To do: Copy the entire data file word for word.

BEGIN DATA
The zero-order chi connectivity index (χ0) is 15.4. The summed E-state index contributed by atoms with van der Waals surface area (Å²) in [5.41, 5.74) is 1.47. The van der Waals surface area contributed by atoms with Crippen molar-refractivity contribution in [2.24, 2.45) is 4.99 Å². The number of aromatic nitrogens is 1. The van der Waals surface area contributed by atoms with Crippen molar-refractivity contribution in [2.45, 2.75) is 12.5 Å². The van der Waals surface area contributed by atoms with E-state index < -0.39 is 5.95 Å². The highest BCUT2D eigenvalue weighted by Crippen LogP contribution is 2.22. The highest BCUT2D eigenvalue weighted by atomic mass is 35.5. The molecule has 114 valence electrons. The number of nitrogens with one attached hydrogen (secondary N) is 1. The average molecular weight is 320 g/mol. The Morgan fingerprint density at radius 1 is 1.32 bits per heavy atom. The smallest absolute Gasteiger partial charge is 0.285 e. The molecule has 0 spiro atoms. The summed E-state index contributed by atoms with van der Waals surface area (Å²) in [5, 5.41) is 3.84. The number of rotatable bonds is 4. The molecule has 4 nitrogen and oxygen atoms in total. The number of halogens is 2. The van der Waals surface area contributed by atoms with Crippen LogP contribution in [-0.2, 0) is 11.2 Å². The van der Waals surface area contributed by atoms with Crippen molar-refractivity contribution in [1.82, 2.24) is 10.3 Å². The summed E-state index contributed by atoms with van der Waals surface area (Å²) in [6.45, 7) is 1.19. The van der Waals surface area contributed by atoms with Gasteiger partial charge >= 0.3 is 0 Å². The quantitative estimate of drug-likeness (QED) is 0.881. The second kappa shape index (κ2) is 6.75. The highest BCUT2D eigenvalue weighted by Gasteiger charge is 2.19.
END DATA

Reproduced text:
The zero-order chi connectivity index (χ0) is 15.4. The summed E-state index contributed by atoms with van der Waals surface area (Å²) in [5.41, 5.74) is 1.47. The van der Waals surface area contributed by atoms with Crippen molar-refractivity contribution in [2.24, 2.45) is 4.99 Å². The number of aromatic nitrogens is 1. The van der Waals surface area contributed by atoms with Crippen molar-refractivity contribution in [2.45, 2.75) is 12.5 Å². The van der Waals surface area contributed by atoms with E-state index < -0.39 is 5.95 Å². The highest BCUT2D eigenvalue weighted by Crippen LogP contribution is 2.22. The highest BCUT2D eigenvalue weighted by atomic mass is 35.5. The molecule has 114 valence electrons. The number of nitrogens with one attached hydrogen (secondary N) is 1. The average molecular weight is 320 g/mol. The Morgan fingerprint density at radius 1 is 1.32 bits per heavy atom. The smallest absolute Gasteiger partial charge is 0.285 e. The molecule has 0 spiro atoms. The summed E-state index contributed by atoms with van der Waals surface area (Å²) in [5, 5.41) is 3.84. The number of rotatable bonds is 4. The molecule has 4 nitrogen and oxygen atoms in total. The number of halogens is 2. The van der Waals surface area contributed by atoms with Crippen LogP contribution in [-0.2, 0) is 11.2 Å². The van der Waals surface area contributed by atoms with Crippen molar-refractivity contribution in [1.82, 2.24) is 10.3 Å². The summed E-state index contributed by atoms with van der Waals surface area (Å²) in [6.45, 7) is 1.19. The van der Waals surface area contributed by atoms with Gasteiger partial charge >= 0.3 is 0 Å². The quantitative estimate of drug-likeness (QED) is 0.881. The second kappa shape index (κ2) is 6.75. The highest BCUT2D eigenvalue weighted by Gasteiger charge is 2.19.